Veteran Stories:
Wilma Cooke


  • Nursing Sister of No. 4 Hospital, March 25, 1945.

    Wilma Cooke
  • Wilma Cooke in Toronto, Ontario, March 18, 2010.

    Historica Canada
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"We didn’t know it, but D-Day was coming up."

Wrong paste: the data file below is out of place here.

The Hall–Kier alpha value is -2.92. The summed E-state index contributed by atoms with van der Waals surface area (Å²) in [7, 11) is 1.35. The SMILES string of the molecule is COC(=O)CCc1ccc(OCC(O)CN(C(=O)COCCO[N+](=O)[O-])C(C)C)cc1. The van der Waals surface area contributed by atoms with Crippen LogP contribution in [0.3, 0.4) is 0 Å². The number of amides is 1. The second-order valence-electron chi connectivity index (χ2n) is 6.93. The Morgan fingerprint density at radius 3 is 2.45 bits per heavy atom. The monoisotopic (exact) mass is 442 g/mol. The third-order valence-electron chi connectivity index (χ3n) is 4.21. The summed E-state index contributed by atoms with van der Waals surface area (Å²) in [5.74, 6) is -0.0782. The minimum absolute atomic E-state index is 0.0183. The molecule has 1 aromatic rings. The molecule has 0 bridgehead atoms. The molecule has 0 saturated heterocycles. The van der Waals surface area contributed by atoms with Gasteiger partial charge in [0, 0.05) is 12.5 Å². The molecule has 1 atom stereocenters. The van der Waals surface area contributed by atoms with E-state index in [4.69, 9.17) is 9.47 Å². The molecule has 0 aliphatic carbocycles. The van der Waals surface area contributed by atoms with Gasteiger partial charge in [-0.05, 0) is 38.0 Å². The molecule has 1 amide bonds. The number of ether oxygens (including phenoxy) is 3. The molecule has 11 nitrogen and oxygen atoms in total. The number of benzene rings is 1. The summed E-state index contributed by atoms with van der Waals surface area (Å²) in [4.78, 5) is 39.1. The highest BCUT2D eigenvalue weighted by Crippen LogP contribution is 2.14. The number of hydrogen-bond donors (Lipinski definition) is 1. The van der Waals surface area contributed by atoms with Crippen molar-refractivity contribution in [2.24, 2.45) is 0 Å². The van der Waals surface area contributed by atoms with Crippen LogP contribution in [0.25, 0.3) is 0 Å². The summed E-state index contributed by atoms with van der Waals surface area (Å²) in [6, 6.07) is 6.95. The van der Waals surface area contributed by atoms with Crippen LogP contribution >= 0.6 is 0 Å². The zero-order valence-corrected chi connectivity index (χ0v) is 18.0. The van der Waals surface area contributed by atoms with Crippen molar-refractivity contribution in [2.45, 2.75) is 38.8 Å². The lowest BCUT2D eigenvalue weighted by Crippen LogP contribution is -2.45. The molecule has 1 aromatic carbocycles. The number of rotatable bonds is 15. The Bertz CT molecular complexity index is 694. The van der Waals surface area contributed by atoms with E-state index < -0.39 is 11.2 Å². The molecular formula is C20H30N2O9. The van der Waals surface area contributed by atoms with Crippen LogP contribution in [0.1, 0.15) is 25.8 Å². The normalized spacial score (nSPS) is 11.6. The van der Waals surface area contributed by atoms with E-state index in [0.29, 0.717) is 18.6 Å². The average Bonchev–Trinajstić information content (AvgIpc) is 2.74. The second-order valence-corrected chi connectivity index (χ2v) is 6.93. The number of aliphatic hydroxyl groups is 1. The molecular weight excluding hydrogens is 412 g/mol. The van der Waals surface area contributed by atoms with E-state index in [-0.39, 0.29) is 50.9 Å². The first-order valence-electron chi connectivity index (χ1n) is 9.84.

I’m Mary Wilma Cooke and I was born in Haileybury, Ontario on the 7 July 1922. The [RMS] Empress of Scotland, which had been the [RMS] Empress of Japan, and it was a lovely vessel. And it was crammed, crammed [laughs] with medical people. We didn’t know it, but D-Day was coming up, you see, and they had to have lots of medical people. And it was unbelievable how crowded it was. We had two meals a day because they didn’t have time to have three; and they started breakfast at 6:00 and 6:30 and 7:00 and it went on and on. And then the next meal; and we could take anything, lots of things from the table at breakfast to have for lunch. And there were stations around where you could make tea and coffee, hot chocolate, and we were told to bring tea and hot chocolate with us. And that’s how we had our third meal because they didn’t have, there were too many people to serve three meals to. Isn’t that amazing? The lovely rooms in the ship didn’t have chairs or anything, people were on the floor. The airmen, there was every kind of army person and I ran into two or three people I knew, men, one from my home town, can you believe that? So it was quite a trip. And then we had a cabin, I think it was meant for two people. And I think, I’m not sure, but I think we had at least eight in there, maybe more. I’m sure there were eight anyway, in this little cabin. Well, I remember one, he was very young and he lost a leg. And he didn’t look any more than 18. I don’t know how old he was, but he seemed very young. And he was very depressed with this, losing his leg. He thought life was over. But, I mean, people talked to him and tried to talk to him, but he came upon a magazine or something and it was telling about someone with an amputation, and how he went and took up skiing. Life changed. He changed from that day. He cheered up. He began to think of what he might be able to do. And if somebody could go skiing, he could. And if he could go skiing ̶ changed life for him. Well, after D-Day, and things got settled down, then we had a week of leave, every three months. And one time I went with a friend up to Scotland, on the train, and we had our leave there. And one time we went to Ireland with two others. And that was interesting because we had to cross the Channel, or whatever. And two or three of us went one time to the sea. Oh, it’s a well known place on the west side. Very nice place to have a holiday. Yeah, it was very, we were well looked after, to have a week every three months. And then we also, we could go to London. It wasn’t too far and we could leave after work and we’d get a taxi and a train and get to London. And then we’d scoot to the, I think it was, Ontario House where we could have supper. And then we could go to the theatre. Because the theatre started early and ended early. And they maybe started at 6:30 or something. And then we’d get the train back. And then there’s, this taxi would be there and everybody would pile in. And I would say, well, it’s crowded, but it’s reasonable because they charged very little for the taxi. And it was very good. We had a dance every Saturday night in our mess and among the workers there. They had the orchestra and on Sunday, we often went up to London to somewhere where they were accepting military men and, and then sometimes people who were disabled would like us to go with them to hold them up and we were very happy to go with these handsome guys. And they might try to dance on one foot. [laughs] But we’d have a meal and maybe a drink. And then we’d get the train back. But they were allowed to go if they had escorts to help them, so yeah. [laughs]
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